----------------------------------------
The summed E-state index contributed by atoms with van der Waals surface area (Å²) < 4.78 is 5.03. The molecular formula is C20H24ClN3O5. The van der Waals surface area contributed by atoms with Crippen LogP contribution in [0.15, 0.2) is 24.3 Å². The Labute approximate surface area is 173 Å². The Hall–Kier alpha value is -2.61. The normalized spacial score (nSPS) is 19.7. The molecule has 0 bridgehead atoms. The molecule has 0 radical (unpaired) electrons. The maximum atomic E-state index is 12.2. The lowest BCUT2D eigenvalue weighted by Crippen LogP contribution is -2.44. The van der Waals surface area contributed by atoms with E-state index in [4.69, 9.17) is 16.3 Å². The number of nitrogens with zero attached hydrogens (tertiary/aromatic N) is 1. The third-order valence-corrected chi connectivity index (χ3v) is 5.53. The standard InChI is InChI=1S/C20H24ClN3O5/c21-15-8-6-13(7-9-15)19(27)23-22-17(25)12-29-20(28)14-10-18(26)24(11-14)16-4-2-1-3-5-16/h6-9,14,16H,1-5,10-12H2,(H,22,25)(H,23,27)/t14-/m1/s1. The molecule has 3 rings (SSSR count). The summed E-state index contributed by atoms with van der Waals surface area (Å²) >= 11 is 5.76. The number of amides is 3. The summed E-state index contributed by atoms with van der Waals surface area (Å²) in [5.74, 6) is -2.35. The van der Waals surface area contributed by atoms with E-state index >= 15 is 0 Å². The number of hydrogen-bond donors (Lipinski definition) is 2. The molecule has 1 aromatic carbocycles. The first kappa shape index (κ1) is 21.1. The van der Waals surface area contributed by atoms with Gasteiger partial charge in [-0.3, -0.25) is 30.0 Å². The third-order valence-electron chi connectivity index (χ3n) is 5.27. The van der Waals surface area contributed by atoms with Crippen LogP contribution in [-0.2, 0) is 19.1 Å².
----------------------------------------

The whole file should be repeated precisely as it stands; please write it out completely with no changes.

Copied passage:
The summed E-state index contributed by atoms with van der Waals surface area (Å²) < 4.78 is 5.03. The molecular formula is C20H24ClN3O5. The van der Waals surface area contributed by atoms with Crippen LogP contribution in [0.15, 0.2) is 24.3 Å². The Labute approximate surface area is 173 Å². The Hall–Kier alpha value is -2.61. The normalized spacial score (nSPS) is 19.7. The molecule has 0 bridgehead atoms. The molecule has 0 radical (unpaired) electrons. The maximum atomic E-state index is 12.2. The lowest BCUT2D eigenvalue weighted by Crippen LogP contribution is -2.44. The van der Waals surface area contributed by atoms with E-state index in [4.69, 9.17) is 16.3 Å². The number of nitrogens with zero attached hydrogens (tertiary/aromatic N) is 1. The third-order valence-corrected chi connectivity index (χ3v) is 5.53. The standard InChI is InChI=1S/C20H24ClN3O5/c21-15-8-6-13(7-9-15)19(27)23-22-17(25)12-29-20(28)14-10-18(26)24(11-14)16-4-2-1-3-5-16/h6-9,14,16H,1-5,10-12H2,(H,22,25)(H,23,27)/t14-/m1/s1. The molecule has 3 rings (SSSR count). The summed E-state index contributed by atoms with van der Waals surface area (Å²) >= 11 is 5.76. The number of amides is 3. The summed E-state index contributed by atoms with van der Waals surface area (Å²) in [5.74, 6) is -2.35. The van der Waals surface area contributed by atoms with E-state index >= 15 is 0 Å². The number of hydrogen-bond donors (Lipinski definition) is 2. The molecule has 1 aromatic carbocycles. The first kappa shape index (κ1) is 21.1. The van der Waals surface area contributed by atoms with Gasteiger partial charge in [-0.3, -0.25) is 30.0 Å². The third-order valence-electron chi connectivity index (χ3n) is 5.27. The van der Waals surface area contributed by atoms with Crippen LogP contribution in [-0.2, 0) is 19.1 Å².